Archive for December, 2009

Winter Solstice night or what to do on 21st of December

Since the start of winter in London I have been bombarded by Facebook and email invitations to Essense Winter Solstice Celebration (yes, es-sense). Very excited with the idea that it was invitation/networking-based party with the potential to gather a large number of likeminded Londoners and spiritual types under one roof, me and Dani got 2 late bird tickets and set ourselves to ignore weather conditions outside. Freezing!

Dress code: white and tribal/ethnic – exactly the thing you would expect from the night like that. Just one tiny detail – it is -6C outside and all my pretty party stuff is meant for warm summer nights. So I jumped into low profile warm clothes and exaggerated on tribal make-up. Always a solution!

Did I mention me and Dani were brave enough to cycle 3.5 miles to Brixton and back home battling icy roads and even icier winds? “This is not girly at all!” – I shouted to him on the way, but in my head I was comforting myself with an idea that a) I actively dislike public transport and long waits for night buses b) I can remain loyal to my principles of cycling in London. Hurray! We reached the destination alive.

The problem for a wake-up-early-go-to-bed-early type of person like me is that the solstice celebration is meant to be an all-nighter. Hmm. We were in location at 10 pm hoping that the party would be rolling already. How naïve. By 10pm couple of dozen of organisers and helpers were still buzzing around decorating the place while a few other ‘early birds’ were hanging around in a traditional-English-pub-setting-turned-into-a-hippy-haven with yogi teas, chai and love potions (??). Despite that, there was an overwhelming spirit of a community in the place – I immediately felt at home. People were lovely, friendly, warm-hearted and connected. In these moments I can’t help myself thinking “wow, what a wonderful, organic and ever changing community there is in London!”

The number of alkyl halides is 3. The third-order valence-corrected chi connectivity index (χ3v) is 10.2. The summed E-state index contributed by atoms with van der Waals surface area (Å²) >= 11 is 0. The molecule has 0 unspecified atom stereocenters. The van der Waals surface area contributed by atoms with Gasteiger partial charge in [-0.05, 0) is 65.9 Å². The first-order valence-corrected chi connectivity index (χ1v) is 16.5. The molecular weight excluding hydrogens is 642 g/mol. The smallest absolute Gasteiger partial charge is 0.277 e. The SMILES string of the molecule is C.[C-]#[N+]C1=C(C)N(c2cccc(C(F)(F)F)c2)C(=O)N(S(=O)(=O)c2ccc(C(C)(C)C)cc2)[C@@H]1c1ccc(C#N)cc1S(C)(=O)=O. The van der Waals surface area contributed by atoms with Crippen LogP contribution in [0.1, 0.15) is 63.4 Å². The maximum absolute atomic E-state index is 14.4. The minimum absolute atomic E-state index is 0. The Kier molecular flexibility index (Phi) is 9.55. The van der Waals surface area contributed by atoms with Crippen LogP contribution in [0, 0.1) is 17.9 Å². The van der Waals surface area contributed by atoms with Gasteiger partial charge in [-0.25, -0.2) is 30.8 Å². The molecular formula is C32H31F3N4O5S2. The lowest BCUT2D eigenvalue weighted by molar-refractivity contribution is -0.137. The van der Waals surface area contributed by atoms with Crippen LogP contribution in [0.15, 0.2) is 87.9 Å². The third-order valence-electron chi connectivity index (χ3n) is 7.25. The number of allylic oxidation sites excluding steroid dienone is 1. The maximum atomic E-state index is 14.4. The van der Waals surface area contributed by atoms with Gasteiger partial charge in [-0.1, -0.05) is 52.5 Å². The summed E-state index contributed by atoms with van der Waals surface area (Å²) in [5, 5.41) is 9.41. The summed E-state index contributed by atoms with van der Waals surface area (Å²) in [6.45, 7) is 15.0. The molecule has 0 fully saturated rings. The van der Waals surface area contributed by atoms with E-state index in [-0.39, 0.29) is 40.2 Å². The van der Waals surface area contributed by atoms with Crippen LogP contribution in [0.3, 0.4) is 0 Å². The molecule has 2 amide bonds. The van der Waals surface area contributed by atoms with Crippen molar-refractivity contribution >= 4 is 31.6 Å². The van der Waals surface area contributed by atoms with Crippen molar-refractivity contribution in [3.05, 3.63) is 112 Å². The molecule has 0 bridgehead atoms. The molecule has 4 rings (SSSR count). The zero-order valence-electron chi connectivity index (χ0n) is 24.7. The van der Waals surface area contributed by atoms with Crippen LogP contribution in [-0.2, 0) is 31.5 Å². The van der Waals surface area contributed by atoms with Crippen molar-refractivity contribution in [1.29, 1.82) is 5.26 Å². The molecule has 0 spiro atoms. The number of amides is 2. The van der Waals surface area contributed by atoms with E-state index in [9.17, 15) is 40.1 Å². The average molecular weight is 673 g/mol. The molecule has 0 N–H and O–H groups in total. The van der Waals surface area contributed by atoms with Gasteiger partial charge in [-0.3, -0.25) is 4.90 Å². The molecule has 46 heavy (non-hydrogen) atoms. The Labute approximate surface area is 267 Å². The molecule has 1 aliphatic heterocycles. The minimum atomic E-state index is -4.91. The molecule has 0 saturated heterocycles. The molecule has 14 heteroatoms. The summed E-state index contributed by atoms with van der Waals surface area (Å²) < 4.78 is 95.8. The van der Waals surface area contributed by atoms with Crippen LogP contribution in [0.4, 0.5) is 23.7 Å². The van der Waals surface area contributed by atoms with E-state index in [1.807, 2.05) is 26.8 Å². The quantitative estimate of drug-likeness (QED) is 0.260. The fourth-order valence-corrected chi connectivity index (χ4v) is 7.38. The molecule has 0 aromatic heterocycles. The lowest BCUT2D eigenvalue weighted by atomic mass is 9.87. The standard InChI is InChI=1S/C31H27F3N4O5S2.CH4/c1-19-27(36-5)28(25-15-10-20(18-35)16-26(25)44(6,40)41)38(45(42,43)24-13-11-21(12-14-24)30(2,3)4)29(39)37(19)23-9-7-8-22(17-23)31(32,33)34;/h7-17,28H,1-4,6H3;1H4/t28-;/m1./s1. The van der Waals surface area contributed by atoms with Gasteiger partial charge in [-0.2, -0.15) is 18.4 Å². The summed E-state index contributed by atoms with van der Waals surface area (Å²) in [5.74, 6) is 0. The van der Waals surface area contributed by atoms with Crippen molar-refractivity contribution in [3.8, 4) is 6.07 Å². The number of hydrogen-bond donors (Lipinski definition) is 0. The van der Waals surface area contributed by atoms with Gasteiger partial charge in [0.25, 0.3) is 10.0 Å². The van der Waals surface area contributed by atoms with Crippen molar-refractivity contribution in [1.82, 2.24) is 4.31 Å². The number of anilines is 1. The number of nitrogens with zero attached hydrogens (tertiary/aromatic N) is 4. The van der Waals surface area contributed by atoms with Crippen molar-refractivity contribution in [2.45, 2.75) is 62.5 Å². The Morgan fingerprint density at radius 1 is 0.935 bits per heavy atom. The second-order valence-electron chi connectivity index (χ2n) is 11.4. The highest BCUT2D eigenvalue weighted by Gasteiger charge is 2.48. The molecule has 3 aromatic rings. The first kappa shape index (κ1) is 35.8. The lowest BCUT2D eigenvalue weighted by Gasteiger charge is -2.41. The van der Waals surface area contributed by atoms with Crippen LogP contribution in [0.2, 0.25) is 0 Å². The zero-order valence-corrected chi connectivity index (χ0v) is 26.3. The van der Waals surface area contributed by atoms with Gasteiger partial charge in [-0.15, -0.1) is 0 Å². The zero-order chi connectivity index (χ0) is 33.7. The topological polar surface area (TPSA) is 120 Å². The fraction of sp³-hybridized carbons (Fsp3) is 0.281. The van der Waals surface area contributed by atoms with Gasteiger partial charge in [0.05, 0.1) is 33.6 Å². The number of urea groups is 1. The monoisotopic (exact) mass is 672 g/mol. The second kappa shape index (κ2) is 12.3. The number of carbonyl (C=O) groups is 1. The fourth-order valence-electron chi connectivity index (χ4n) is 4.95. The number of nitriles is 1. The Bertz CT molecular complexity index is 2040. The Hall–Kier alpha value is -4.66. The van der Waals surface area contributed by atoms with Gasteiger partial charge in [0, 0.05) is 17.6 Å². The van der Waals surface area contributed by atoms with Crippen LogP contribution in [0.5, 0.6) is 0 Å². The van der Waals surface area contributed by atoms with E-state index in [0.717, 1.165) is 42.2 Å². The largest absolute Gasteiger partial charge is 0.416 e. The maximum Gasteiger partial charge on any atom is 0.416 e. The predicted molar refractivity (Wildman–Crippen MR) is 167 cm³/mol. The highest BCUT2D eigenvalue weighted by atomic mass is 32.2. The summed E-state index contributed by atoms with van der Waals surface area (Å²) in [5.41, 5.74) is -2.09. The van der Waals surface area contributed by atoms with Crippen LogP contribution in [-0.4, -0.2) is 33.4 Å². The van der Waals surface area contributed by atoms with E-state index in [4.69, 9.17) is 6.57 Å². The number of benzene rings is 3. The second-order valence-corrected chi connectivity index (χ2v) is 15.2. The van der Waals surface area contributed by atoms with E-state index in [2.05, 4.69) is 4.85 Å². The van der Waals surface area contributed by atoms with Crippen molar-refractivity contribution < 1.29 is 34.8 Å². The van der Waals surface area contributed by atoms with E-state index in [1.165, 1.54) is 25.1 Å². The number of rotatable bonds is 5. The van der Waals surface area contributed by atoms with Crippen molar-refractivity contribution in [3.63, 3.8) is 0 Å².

Four halls, chillout area, healing area, endless inspirational quotes on the walls…. All home-made and DIY’ed with love.  Bliss, serenity, love, vision, crystals, beautiful artwork, decorations, lights, visuals all mixed up together to create a space for the best day ever to happen. Or at least that’s what the posters from the walls spoke to me. And it wasn’t far from that at all. Chillout area – which I instantly favoured – reminded me of cosy evenings at Buddhafield festival with freshly made chai, raw chocolate infused with good vibrations (like always loads of it), cosy atmosphere, grassroots performers, healers, angels, vegans, seekers, mediums, observers and other spiritual types.  But more importantly, lots of hugs, smiles and catching up with long-not-seen buddies (you would be surprised how many friends of friends which are your friends as well you meet! – neat networks, small world).